Frøslevlejren - et besøg tilbage i tiden
Frøslevlejren - Frøslev Camp - was built as a German
internment camp in 1944 during the German
occupation of Denmark and is today one of Europe’s
best preserved German prison camps.
Frøslevlejren • 1944-1945
From the fall of 1943, the occupying power deported
more and more Danes to German prison camps - despite
protests from the Danish Government. During
negotiations with the German occupying power in
1944, the Danish government suggested to build an
internment camp on Danish soil to prevent, more
Danes were deported to other countries. Several thou-
sand Danes were in the camp as Germany’s prisoners.
Even though the camp was built to prevent the deportation
of Danish prisoners to the German concentration
camps, around 1.600 prisoners from Frøslevlejren
- against all agreements - were deported to the
terrifying concentration camps around Germany.
Faarhuslejren • 1945-1949
Immediately after the German capitulation on May 5,
1945, Frøslevlejren was emptied for prisoners - just to
be filled with new ones immediately after that. There
was an immediate need for interment possibilities
for the many Danes, who were accused of treason
by the resistance movement. The many barracks in
Frøslevlejren were useful for this - and the camp was
renamed Fårhuslejren and were used for the traitors
or “snitches”, as they were also called. Fårhuslejren became
the largest prison for traitors in Denmark.
About 5.000 people were imprisoned in Fårhuslejren
in the period from the liberation of Denmark until
the camp was shut down in October 1949. Most of
the prisoners came from the German minority in
Southern Jutland - around 3.000 persons. Fårhuslejren
was shut down in 1949, as most of the traitors had
endured their punishments.
Padborglejren • 1949-1984
The Danish army took over the camp in November
1949. It was to be converted into barracks and was
renamed Padborglejren. From 1968-1975 Padborglejren
was used as barracks by the Danish Civilian De-
fense. After that, the camp was used as a depot for
hospital material for the defense. Allegedly, the camp
would have been demolished, if Frøslevlejren’s Museum
had not been established in 1963.
Frøslevlejren • 1984-today
In 1984, the County of Southern Jutland and Bov Commune
formed The Self Owning Institution Frøslevlejren.
The purpose was to renovate the buildings in the camp
and preserve it as a historical memorial from World War
II. The Danish State, which via a department owned the
camp area, gave The Self Owning Institution Frøslevlejren
the rights to use the area and the building - except Frø-
slevlejren’s Museum, which was owned by the Danish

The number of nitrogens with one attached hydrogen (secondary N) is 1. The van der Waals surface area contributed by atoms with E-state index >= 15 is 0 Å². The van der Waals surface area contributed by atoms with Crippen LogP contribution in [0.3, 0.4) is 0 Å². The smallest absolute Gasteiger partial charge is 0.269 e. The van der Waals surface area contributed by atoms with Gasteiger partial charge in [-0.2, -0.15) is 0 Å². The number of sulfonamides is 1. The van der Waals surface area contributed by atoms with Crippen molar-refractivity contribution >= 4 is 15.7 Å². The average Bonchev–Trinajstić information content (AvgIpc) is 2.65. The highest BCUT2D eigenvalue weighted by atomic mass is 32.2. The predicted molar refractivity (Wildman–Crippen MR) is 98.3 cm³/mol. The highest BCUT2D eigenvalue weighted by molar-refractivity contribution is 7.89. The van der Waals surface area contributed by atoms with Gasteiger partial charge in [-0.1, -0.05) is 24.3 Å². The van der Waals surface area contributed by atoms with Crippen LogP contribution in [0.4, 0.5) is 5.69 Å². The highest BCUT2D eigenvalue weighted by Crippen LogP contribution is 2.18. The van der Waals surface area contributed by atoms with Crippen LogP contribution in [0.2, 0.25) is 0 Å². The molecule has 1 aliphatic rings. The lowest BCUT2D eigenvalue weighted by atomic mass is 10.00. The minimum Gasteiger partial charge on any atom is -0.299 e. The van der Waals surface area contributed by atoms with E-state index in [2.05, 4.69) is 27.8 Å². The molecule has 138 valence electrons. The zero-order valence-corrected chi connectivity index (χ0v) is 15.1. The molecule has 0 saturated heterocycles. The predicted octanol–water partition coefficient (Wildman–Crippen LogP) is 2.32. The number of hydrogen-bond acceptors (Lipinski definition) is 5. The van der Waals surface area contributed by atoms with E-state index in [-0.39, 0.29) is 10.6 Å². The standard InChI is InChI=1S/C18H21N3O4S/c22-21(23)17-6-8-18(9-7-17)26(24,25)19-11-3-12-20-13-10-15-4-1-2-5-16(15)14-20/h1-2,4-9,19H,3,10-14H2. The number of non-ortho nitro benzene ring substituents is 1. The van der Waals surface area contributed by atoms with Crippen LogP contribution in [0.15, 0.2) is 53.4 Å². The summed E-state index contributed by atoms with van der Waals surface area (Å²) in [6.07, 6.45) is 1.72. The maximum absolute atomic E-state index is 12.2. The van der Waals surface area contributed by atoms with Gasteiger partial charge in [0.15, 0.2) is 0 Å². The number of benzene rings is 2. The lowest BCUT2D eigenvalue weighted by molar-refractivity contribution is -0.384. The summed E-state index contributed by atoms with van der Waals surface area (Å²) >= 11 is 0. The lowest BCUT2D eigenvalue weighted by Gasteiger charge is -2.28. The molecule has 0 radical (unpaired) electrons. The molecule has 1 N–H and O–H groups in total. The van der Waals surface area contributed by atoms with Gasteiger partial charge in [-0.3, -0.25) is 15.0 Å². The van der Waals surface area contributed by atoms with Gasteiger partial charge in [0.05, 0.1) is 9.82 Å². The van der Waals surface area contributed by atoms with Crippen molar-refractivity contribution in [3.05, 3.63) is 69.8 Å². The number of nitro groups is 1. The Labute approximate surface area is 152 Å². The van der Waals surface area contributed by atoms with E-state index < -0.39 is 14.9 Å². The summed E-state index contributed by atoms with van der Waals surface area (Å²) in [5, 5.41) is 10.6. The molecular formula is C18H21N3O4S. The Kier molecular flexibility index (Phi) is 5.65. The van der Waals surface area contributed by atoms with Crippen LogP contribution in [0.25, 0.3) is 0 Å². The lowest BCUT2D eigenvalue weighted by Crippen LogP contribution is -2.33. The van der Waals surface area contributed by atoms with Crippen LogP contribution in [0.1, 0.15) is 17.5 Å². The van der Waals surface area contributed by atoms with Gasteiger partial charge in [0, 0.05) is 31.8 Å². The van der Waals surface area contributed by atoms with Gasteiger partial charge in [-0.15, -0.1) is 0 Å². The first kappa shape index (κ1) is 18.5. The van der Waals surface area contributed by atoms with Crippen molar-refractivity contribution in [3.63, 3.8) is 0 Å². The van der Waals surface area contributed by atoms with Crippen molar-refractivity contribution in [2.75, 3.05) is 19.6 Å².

The Self Owning Institution Frøslev-lejren rented out the
barracks for various schools, exhibitions, and companies.
In 2004, The Union of Danish Export Haulers left
the camp as the last renters.
In 1999, a bill was submitted in the Danish parliament
to establish a national memorial park in Frøslevlejren.
Overall, the bill suggested, the memorial park - beside
Frøslevlejren’s Museum - only should be used for museum
operations and other cultural events that can function
in respect for the memorial park. The bill was not voted
through, but passed on to Cultural Affairs, who had to
find a solution with political support.
The solution was found in 2001 after thorough discus-
sions between all the involved parties. 1,5 million DKK
was earmarked to establish a memorial park in the
area. A lot of trees were cut down, the original paths
were re-established, light masts and signs were changed
with the originals, the old barbed wire fences and
dismantled buildings marked in the terrain, and last,
but not least, all parking places were dismantled and
re-established outside the memorial.
Today, the original camp is more visible and marks the
history of the camp from 1944-1945.
The regular exhibitions of the museum are found in
the camps main guard tower and in one of the previous
prisoner barracks. Both buildings are original
from 1944. I the main guard tower, the exhibition
tells about the political background for the building
of the camp, the history of the buildings, the German
surveillance and management of the camp
and the Danish penitentiary’s role in the camp.
In the old prisoner barracks the exhibition displays
the daily life in the camp for the prisoners. It also
shows the conditions in the German concentration
camps, where about 1.600 prisoners from Frøslevlejren
were deported to.
In Frøslevlejren’s Museum, you have the possibility
to book a tour or lecture about the history of
Frøslevlejren. Both the tour and lecture have a duration
of about 50 minutes.
Read more at: www.natmus.dk/museer-og-slotte/